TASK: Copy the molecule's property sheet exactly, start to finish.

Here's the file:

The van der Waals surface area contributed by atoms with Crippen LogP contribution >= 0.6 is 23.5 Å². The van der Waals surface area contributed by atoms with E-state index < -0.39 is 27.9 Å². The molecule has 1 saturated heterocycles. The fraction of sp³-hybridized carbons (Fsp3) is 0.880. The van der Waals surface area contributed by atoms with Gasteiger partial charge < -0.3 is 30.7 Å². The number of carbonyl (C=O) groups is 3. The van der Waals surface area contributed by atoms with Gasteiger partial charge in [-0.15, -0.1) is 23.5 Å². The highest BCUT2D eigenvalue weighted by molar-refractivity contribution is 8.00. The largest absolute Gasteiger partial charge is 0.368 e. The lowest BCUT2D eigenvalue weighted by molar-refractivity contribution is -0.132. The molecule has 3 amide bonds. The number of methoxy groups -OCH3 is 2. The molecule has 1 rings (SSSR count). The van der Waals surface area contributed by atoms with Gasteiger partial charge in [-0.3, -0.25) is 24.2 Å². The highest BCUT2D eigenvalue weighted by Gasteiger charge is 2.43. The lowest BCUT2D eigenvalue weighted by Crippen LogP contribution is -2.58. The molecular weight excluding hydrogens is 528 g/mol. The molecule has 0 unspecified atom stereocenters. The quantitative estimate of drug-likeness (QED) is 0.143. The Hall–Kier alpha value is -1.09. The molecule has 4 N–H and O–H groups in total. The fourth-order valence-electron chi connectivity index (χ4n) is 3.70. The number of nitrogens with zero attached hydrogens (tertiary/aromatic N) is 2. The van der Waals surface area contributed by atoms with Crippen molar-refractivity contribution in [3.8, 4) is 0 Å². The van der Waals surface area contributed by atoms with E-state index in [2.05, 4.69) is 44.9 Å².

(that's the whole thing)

The van der Waals surface area contributed by atoms with Crippen LogP contribution >= 0.6 is 23.5 Å². The van der Waals surface area contributed by atoms with E-state index < -0.39 is 27.9 Å². The molecule has 1 saturated heterocycles. The fraction of sp³-hybridized carbons (Fsp3) is 0.880. The van der Waals surface area contributed by atoms with Gasteiger partial charge < -0.3 is 30.7 Å². The number of carbonyl (C=O) groups is 3. The van der Waals surface area contributed by atoms with Gasteiger partial charge in [-0.15, -0.1) is 23.5 Å². The highest BCUT2D eigenvalue weighted by molar-refractivity contribution is 8.00. The largest absolute Gasteiger partial charge is 0.368 e. The lowest BCUT2D eigenvalue weighted by molar-refractivity contribution is -0.132. The molecule has 3 amide bonds. The number of methoxy groups -OCH3 is 2. The molecule has 1 rings (SSSR count). The van der Waals surface area contributed by atoms with Gasteiger partial charge in [-0.3, -0.25) is 24.2 Å². The highest BCUT2D eigenvalue weighted by Gasteiger charge is 2.43. The lowest BCUT2D eigenvalue weighted by Crippen LogP contribution is -2.58. The molecular weight excluding hydrogens is 528 g/mol. The molecule has 0 unspecified atom stereocenters. The quantitative estimate of drug-likeness (QED) is 0.143. The Hall–Kier alpha value is -1.09. The molecule has 4 N–H and O–H groups in total. The fourth-order valence-electron chi connectivity index (χ4n) is 3.70. The number of nitrogens with zero attached hydrogens (tertiary/aromatic N) is 2. The van der Waals surface area contributed by atoms with Crippen molar-refractivity contribution in [3.8, 4) is 0 Å². The van der Waals surface area contributed by atoms with E-state index in [2.05, 4.69) is 44.9 Å².